Here's my piece for Fandor. I'll just say that I don't get the vehement dislike that some people have for Arslan's film, even allowing for the fact that it certainly has moments one could call "stilted." Is there something about the idea of the Western that American critics take too personally, like a part of the cultural DNA they're worried is getting forcibly swabbed out of their cheeks?
There is a shambling, barely-held-together quality about this film that I cannot help but admire. Nance is bucking certain trends and expectations of slick professionalism that regrettably befall African-American independents, a sort of "get paid" careerism that can tend to cast the uncertainty of aesthetic exploration as the privilege of white bourgeois dilettantes. Granted, this makes Nance's position as a self-reflexive, semi-confessional African-American pseudo-diary filmmaker into a rarity which, in itself, has its own selling points, a paradox not at all lost on Nance. But why shouldn't this deeply talented and thoughtful artist make the most of the awkward position that his predilections have placed him in? After all, Oversimplification is all about gazing into the abyss of one's own fuzzy navel, discovering the seduction of one's own image in the beautiful eyes of the other. The women Nance pines away for are so complicated in his eyes, so overvalued and mythologized that he can barely bring himself to turn the camera upon them. So he has created a film (and a persona) to protect himself, and them, from the desires he recognizes as puny and jejune. This scrim of process has allowed Nance to pretty much try every idea in his notebook, and some of them don't connect. Much like Michel Gondry, Nance is an introvert and a scribbler who can fall a bit too much in love with his own vortices. Still, I can't think of another first-time filmmaker whose next project I'm more excited to see.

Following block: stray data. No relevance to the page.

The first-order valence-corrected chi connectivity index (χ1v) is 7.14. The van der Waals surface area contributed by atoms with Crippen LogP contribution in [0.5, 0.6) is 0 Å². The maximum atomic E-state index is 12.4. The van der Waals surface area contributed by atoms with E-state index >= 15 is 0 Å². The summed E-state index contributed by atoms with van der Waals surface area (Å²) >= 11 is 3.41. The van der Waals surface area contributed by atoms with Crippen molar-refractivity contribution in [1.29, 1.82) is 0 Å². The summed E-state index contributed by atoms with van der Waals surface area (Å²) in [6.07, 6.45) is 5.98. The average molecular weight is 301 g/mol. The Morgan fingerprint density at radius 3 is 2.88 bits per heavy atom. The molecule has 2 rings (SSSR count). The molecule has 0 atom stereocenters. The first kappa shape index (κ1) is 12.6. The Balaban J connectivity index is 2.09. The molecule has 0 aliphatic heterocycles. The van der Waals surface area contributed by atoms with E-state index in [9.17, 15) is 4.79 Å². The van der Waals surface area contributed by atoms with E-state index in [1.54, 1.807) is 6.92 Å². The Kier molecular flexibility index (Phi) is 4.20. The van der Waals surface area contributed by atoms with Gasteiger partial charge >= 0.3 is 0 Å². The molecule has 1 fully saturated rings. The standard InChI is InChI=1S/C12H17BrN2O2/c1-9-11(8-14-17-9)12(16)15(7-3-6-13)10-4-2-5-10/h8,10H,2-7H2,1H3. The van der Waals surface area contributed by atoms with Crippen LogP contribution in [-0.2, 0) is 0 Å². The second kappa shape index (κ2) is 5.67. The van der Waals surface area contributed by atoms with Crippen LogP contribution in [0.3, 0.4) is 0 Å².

I honestly can't improve on Mike D'Angelo's suggestion that the film should have really been called Dickless. Then again, Mike liked Moebius, in part because he was able to tune into it on what I'd argue is a bit of a rogue wave. He sees this as a bit of black comedy from Kim, which is not altogether implausible. But then, I find myself unable to tap into that reading, much in the same way (and for the same basic reasons) that Mike, lo so many years ago, was unable to share my comic interpretation of Catherine Breillat's A Real Young Girl. Kim, like Breillat, just takes himself so seriously so much of the time that it begins to feel like special pleading to regard his patent nonsense as a form of self-aware humor. And, in all fairness, if Kim were not coming off two of his most self-congratulatory films, Arirang and Pieta, it would be much easier to afford the director the benefit of the doubt. As it stands, Kim has squandered almost all of my goodwill, but I still find him compelling; watching his cinema is a bit like rubbernecking at a traffic accident.